The Jordanian team includes a cardiovascular specialist and an ultrasound technician and will stay 3 weeks. Members of the team will focus on examining an increasing number of patients who have problems with their legs due to a prolonged stay at cramped shelters.
The Thai team is scheduled to mainly treat children at shelters for 2 weeks.
The March 11th disaster and ensuing nuclear accident caused a surge in the number of patients in disaster-stricken areas, resulting in a shortage of doctors.
Many countries offered to dispatch doctors, but only one local government has accepted them so far. The reasons given for the hesitation include language barriers and differences in customs. The town of Minami-sanriku in Miyagi Prefecture has accepted doctors from Israel.

Saturday, April 23, 2011 11:01
Facility for evacuated children opened to media

Media reporters have been invited to a facility in Tokyo where children are taking shelter following the March 11th earthquake and Fukushima nuclear accident.
24 young evacuees ranging from elementary school children to high school students are living away from their parents at the sports and cultural facility in Tokyo's Koto Ward.
Their living quarters and sports ground were opened to the media.
7-year-old Keisuke Takahashi from Fukushima Prefecture is now attending a nearby elementary school.
After school, he spends time at the facility doing homework and playing soccer with other children. On Friday, he met his mother, Sachie, for the first time in a month.
Keisuke ran to his mother when he saw her coming in and hugged her while shedding tears.
Sachie says worries about radiation led her to send her son to a safer place. She hopes that the situation will turn better soon so that she can live with him.

Saturday, April 23, 2011 12:23
TEPCO to cautiously inject water in No.4 fuel pool

Tokyo Electric Power Company has decided to be more cautious about the volume of cooling water injected into the spent fuel pool of one of its reactors.
This is due to fear that the reactor building might be further damaged by the weight of the water itself.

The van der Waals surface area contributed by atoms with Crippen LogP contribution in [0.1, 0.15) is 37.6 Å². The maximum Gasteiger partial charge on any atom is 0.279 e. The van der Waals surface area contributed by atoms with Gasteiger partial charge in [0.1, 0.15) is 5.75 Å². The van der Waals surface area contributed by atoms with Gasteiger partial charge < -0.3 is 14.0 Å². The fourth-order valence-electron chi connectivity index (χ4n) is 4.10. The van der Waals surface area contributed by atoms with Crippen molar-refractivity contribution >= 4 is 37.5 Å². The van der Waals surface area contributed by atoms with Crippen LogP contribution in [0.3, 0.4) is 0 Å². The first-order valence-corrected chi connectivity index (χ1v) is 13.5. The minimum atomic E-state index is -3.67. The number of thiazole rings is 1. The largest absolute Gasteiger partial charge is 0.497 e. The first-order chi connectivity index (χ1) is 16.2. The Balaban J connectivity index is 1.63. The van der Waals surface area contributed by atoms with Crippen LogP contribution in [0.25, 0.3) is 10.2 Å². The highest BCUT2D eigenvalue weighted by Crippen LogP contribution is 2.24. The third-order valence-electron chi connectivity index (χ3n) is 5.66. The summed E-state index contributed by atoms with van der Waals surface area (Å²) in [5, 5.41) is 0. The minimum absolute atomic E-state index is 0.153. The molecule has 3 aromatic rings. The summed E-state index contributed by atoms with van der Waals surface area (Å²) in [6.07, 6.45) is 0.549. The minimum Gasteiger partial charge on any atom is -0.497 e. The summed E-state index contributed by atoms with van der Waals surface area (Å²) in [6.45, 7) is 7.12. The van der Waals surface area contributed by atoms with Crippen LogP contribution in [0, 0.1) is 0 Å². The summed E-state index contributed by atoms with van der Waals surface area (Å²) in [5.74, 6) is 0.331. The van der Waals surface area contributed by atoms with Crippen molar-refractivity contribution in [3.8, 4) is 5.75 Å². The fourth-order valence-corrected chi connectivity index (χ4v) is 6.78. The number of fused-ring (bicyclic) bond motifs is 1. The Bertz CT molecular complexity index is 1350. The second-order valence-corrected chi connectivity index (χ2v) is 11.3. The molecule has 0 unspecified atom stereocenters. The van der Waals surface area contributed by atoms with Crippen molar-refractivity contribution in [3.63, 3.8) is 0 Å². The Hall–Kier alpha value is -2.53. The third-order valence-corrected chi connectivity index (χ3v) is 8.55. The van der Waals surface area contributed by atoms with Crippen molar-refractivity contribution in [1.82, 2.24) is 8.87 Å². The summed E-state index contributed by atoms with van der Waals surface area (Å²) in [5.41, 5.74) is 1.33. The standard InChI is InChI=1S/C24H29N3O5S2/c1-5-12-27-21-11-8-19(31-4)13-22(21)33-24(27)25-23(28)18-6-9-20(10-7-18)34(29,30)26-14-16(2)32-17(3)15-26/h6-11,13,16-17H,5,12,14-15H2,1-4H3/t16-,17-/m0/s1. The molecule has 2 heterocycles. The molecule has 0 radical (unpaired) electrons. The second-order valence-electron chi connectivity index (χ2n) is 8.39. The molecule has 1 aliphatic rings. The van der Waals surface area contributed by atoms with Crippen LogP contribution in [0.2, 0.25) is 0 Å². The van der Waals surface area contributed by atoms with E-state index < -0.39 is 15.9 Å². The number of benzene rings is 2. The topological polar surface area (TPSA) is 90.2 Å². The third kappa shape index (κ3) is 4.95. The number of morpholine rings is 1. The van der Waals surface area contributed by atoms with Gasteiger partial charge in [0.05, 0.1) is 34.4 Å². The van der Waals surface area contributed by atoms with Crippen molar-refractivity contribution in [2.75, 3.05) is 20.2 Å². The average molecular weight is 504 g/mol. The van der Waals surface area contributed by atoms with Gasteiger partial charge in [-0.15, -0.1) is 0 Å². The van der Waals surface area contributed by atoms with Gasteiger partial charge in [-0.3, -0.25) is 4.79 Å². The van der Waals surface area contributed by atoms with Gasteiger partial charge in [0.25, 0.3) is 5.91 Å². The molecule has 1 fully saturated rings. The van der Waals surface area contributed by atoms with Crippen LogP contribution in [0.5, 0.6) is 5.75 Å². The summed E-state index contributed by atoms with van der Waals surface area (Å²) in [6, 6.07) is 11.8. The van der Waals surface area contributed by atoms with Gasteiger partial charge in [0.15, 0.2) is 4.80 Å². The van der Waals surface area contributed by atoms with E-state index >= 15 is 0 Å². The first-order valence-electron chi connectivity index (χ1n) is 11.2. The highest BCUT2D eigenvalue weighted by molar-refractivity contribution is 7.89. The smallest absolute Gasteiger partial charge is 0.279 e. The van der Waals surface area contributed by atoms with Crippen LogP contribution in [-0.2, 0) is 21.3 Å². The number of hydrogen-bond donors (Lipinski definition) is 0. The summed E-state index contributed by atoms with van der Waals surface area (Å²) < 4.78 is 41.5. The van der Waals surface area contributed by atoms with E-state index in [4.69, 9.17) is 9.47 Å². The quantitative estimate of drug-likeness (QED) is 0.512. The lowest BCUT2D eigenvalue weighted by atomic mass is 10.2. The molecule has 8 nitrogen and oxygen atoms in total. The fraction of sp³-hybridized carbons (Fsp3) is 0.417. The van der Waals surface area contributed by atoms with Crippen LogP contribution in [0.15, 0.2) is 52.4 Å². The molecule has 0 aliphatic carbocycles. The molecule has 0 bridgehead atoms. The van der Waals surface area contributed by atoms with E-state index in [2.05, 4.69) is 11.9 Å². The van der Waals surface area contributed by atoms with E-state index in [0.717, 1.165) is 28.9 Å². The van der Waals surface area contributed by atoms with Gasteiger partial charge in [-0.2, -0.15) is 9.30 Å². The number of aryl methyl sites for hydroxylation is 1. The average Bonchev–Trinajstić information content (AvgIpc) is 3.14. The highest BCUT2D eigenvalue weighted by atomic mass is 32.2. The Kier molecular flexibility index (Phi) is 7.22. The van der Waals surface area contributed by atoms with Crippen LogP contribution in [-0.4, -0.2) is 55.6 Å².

The company has been injecting water daily into the spent fuel pools of the reactors to prevent fuel rods from being exposed and further damaged.
At the Number 4 reactor's pool, the water temperature was about 91 degrees Celsius on Friday, more than 50 degrees higher than the normal level, and TEPCO was forced to inject 200 tons of water. Substantial amounts of water will have to be injected daily.
Citing damage to the walls of the building supporting the pool during last month's hydrogen explosion, the power company says excessive water injection could further weaken the structure of the building.
From Saturday, the utility started assessing more carefully the appropriate amount of water to be poured into the pool, using a device to monitor temperature and the level of cooling water in the pool.
1,535 spent fuel rods are stored in the pool of the Number 4 reactor's building, the largest amount at the site.

Saturday, April 23, 2011 15:01
Kitazawa thanks special US nuclear rescue team

Defense Minister Toshimi Kitazawa has expressed gratitude to a special US military unit that has been dispatched to Japan to stand ready for an emergency at the disaster-hit Fukushima Daiichi nuclear power plant.
Kitazawa visited the US Yokota Air Base in Tokyo on Saturday, where about 150 members of the special US force are standing by to respond to nuclear emergencies.
The US team and Japan's Self Defense Forces have trained together there to prepare for a nuclear emergency.
But as the situation at the plant is being relatively stabilized, the team will soon end the mission and leave Japan.
Kitazawa viewed a joint decontamination drill by US and Japanese troops.
Addressing the troops, he said it is fortunate that the special team never had to go to the plant. But he stressed that the fact the special unit was stationed in Japan reassured the Japanese people. ...


Voices from around

. The Daily Reading List .  

. Daily Radiation Levels .  

17,000 apply for jobless benefits
Nuke insurance said too costly
. Japan Times, April 23 .  



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  1. Japan earmarks first $50 billion for post-quake rebuild

    Japan's cabinet approved on Friday almost $50 billion of spending for post-earthquake rebuilding, a downpayment on the country's biggest public works effort in six decades.

    The emergency budget of 4 trillion yen ($48.5 billion), which is likely be followed by more reconstruction spending packages, is still dwarfed by the overall cost of damages caused by the March 11 earthquake and tsunami, estimated at $300 billion.

    "With this budget, we are taking one step forward toward reconstruction ... and toward restarting the economy," Finance Minister Yoshihiko Noda told reporters after a cabinet meeting.

    Unpopular Prime Minister Naoto Kan, under fire for his handling of the crisis, said Japan would have to issue fresh government bonds to fund extra budgets to come, and suggested he would stay on to oversee the process.

    "I feel it was my destiny to be prime minister when the disasters and nuclear accident took place," Kan told a news conference.

    "I want to work for reconstruction and rebuilding, and present an outline to overcome these two crises. To have that vision in sight is my heartfelt desire as a politician."



  2. Anonymous4/24/2011

    Awesome ku !